@gatornek Glad this turned out fine so far for you. Lots of food for thought in this thread.
Please keep us posted as the days goes by. Carmax and so on are good if selling but it's not a buyers market :)
As long as everything checks out might be best to stay with the devil you know.... for a while! :sneaky:
Agreed. If this as simple as either installing a better PCV system or removing the downpipe, then all is good.
 

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Discussion Starter · #34 ·
Havnt got a clue about technical aspect. What you said blew over my head. Your bumper valence that I posted a photo of, is it really sooty? more than you remember it being? wondering if you also had that issue like I did, or if that was a combination of the super heated air temps from my old intake. maybe more fuel to cool it down lol
Valance is not sooty. Not so sure if its because my Borla mufflers stick out a decent distance past the valance. But I've also been religiously watching the tailipe for any hint of smoke, and there has been nothing.
 

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Discussion Starter · #35 ·
I think the vapor escaping the oil filler port while at idle is a red herring. You don't get significant piston blow by at idle. The increase in oil quantity in the intake systems, however, is telling. Running an aftermarket downpipe without modifying the PCM software to account for it is not a good idea, because significant changes to exhaust backpressure can adversely affect the turbocharger, specifically maximum turbo RPM. The PCM modulates boost using the wastegate. Wastegate actuation is based on variables, or engine indications that change with conditions and power demand, and constants, which are things the PCM expects never to change. One of those constants is exhaust backpressure. The PCM can safely demand a given maximum boost without fear of over-speeding the turbo because it expects sufficient backpressure in the exhaust system to control turbo RPM. Remove that backpressure, however, and the turbo is free to spin faster. Fast enough to cause damage? That's where I would be looking if I were you.
FWIW, it wasn't the oil filler port, it was the dipstick hole. Not sure if that makes it better or worse though, lol. I get the whole overspeeding the turbocharger. Remember that the PCM also uses the throttle plate to shape the boost curve as it is more responsive than the wastegate. I've been monitoring boost pressure ever since adding the downpipe, and its been nominal. I was just commenting on another thread about how I feel that there is zero lag in the car. My pedal goes down, boot pressure goes right up. So if anything, there could very well be a much faster spool up to achieve peak boost. Again, the question in my mind, is how any of this would increase blowby. Because I'm skeptical about the fact that the turbo spooling up faster would lead to increased blowby, even at idle(?). I'm still leaning towards the PCM injecting more fuel than necessary. My gas mileage was never the greatest because of my heavy foot and the urban stop/go nature of travel around here, but the past couple of months its gotten a bit worse. Down to about 16 mpg (I was steady at about 18-19 mpg before). I just figured I was LOVING hearing the new exhaust note from the new downpipe and resonator, so maybe I was being extra aggressive on the throttle...but maybe there is something to that?

I do agree that this is something I need to keep an eye on and make a decision on. Finding a puddle of oily residue on my splash shield is precisely why I freaked out and titled this thread as I did. But again, the car is running as it always has from behind the steering wheel. No weird noises. No shaking. No pinging. No smoke out exhaust. No CELS. And absolutely no codes that I could pull. If the turbo were overspeeding, then that's a definitive code that would have reared its head by now, no?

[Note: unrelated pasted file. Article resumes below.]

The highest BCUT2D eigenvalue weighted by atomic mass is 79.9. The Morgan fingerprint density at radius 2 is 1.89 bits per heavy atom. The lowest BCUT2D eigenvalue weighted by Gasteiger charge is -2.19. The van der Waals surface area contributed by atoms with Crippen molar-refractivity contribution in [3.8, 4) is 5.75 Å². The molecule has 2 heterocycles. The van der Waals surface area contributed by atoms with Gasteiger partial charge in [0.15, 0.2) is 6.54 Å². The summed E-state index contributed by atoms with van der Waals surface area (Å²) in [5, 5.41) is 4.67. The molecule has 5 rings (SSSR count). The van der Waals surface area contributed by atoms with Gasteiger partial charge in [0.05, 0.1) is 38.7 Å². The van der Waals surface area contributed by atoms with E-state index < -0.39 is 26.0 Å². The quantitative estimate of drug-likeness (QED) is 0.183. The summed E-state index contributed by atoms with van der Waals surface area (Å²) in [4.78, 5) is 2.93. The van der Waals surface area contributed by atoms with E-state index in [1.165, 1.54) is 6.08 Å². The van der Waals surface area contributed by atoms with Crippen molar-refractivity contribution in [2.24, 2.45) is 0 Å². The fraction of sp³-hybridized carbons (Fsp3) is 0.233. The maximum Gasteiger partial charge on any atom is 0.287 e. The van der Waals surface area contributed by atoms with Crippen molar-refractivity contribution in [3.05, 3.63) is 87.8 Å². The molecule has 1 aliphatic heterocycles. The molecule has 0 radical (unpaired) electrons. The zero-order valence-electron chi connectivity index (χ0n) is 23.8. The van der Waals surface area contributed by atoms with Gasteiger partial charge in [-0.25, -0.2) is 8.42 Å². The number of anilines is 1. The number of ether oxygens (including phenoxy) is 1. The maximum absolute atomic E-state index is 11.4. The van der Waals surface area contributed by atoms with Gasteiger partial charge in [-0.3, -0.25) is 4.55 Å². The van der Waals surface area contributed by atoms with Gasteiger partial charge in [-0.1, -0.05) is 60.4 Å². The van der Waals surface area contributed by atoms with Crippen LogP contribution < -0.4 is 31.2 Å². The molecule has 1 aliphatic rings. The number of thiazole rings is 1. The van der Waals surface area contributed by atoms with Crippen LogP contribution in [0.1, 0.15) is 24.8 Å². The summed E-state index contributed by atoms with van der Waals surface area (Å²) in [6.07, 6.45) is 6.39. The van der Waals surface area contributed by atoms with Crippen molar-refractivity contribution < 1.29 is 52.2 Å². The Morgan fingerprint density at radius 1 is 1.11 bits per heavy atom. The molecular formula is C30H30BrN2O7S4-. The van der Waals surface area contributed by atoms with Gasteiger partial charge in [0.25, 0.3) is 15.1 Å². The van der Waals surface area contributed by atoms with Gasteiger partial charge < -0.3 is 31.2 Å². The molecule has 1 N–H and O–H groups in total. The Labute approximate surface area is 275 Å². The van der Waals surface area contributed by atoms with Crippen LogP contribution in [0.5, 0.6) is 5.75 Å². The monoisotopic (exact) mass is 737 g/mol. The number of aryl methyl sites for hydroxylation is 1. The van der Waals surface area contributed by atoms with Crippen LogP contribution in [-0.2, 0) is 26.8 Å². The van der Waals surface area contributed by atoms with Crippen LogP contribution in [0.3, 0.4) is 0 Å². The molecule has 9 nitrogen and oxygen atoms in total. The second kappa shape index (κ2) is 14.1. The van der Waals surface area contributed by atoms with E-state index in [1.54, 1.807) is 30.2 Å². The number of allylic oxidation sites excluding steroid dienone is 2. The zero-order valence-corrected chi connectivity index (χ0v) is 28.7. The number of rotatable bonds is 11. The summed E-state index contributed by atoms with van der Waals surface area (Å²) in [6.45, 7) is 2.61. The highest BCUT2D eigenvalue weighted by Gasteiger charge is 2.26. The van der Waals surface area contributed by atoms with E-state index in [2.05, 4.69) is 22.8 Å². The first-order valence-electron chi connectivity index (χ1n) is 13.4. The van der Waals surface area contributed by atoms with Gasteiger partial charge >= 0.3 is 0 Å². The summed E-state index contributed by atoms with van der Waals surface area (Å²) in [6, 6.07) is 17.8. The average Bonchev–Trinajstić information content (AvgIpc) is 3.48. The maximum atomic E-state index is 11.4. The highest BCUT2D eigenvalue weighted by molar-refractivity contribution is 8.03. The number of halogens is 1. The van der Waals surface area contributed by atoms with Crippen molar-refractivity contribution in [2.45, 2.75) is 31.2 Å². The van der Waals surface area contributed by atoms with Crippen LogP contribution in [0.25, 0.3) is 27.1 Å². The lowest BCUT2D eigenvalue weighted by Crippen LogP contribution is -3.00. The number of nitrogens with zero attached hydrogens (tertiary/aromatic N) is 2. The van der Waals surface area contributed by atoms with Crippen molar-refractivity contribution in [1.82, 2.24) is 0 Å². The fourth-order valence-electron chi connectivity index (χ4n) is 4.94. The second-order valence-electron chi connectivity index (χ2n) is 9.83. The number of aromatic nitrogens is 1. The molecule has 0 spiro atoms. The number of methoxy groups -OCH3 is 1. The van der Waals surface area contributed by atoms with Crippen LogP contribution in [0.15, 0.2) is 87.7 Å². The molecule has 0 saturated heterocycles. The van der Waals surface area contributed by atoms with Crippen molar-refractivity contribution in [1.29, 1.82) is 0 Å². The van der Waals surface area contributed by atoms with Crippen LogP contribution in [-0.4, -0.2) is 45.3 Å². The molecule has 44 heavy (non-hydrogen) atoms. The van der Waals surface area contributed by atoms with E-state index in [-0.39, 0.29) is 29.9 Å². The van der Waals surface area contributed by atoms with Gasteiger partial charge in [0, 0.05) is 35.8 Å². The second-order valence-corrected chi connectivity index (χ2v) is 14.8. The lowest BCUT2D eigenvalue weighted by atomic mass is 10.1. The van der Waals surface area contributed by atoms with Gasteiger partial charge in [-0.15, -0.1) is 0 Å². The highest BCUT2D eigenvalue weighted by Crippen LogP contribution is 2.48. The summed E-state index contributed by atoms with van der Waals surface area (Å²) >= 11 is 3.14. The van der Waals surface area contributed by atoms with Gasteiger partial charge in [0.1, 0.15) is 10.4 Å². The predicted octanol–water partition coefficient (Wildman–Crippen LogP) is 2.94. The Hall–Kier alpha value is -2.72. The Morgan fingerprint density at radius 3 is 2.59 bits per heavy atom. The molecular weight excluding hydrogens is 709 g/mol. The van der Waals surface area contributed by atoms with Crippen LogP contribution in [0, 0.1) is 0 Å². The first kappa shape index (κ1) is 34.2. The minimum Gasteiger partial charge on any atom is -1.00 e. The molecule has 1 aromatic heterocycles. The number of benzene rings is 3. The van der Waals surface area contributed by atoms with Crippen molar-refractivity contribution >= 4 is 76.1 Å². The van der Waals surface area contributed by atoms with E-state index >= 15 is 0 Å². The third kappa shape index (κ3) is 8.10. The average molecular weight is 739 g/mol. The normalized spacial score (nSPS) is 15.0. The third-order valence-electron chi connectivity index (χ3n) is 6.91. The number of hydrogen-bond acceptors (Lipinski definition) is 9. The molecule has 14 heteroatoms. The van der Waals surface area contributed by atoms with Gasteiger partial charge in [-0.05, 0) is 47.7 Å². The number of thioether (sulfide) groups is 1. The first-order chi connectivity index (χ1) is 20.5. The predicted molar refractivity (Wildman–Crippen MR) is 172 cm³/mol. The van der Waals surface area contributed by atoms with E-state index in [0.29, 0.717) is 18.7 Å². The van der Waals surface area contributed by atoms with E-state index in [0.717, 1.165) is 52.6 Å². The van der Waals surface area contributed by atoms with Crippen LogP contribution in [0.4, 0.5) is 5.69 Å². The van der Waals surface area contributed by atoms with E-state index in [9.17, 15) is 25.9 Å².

My next steps are as follows:

1) Install a catchcan solution on the cleanside valve (passenger side). I need to know for sure that the oil deposit is coming from blowby out the valve, and not the turbo itself.
2) Start datalogging every trip for fuel trim, crankcase pressure, boost pressure, etc
3) Based on my findings from the first two, I'll make a decision whether or not to remove the downpipe.

I will keep this thread posted.
 

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I know you likely chose the FP tune for a reason (warranty), but have you considered going the route of professional tuning to compensate for the downpipe. I'm with @MWSletten on this one, I think it's due in part to a tuning issue.
 
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I've been monitoring boost pressure ever since adding the downpipe, and its been nominal.
That's not the issue. The issue is the relationship between boost pressure and back pressure. I don't know all the ins and outs of how the software manages turbo RPM, but there is no direct measurement of it. That means the software has to make assumptions--that's the constants. You can still overspeed the turbo with nominal boost pressure if assumptions about other constants are wrong.
 

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Discussion Starter · #38 ·

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Discussion Starter · #39 ·
I know you likely chose the FP tune for a reason (warranty), but have you considered going the route of professional tuning to compensate for the downpipe. I'm with @MWSletten on this one, I think it's due in part to a tuning issue.
It may be an option. I just need to understand the issue before I chase it. Even if I gotta throw a little money at understanding it.
 

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From the looks of your plugs, plug holes in the head, I don't think it's an engine issue. I hoping that your engine is okay. I'm more concerned with the turbo for the reasons @MWSletten listed above. I think that is your smoking gun if you will. I think if you either tune for the downpipe, or replace it with stock, a lot of your issues will disappear. I would not, continue to drive the car as is, however. You may have caught this early enough to fix it, prolonged use will not be your friend. You can always do a compression check to make sure, but I don't honestly believe that is the issue here. Just my $.02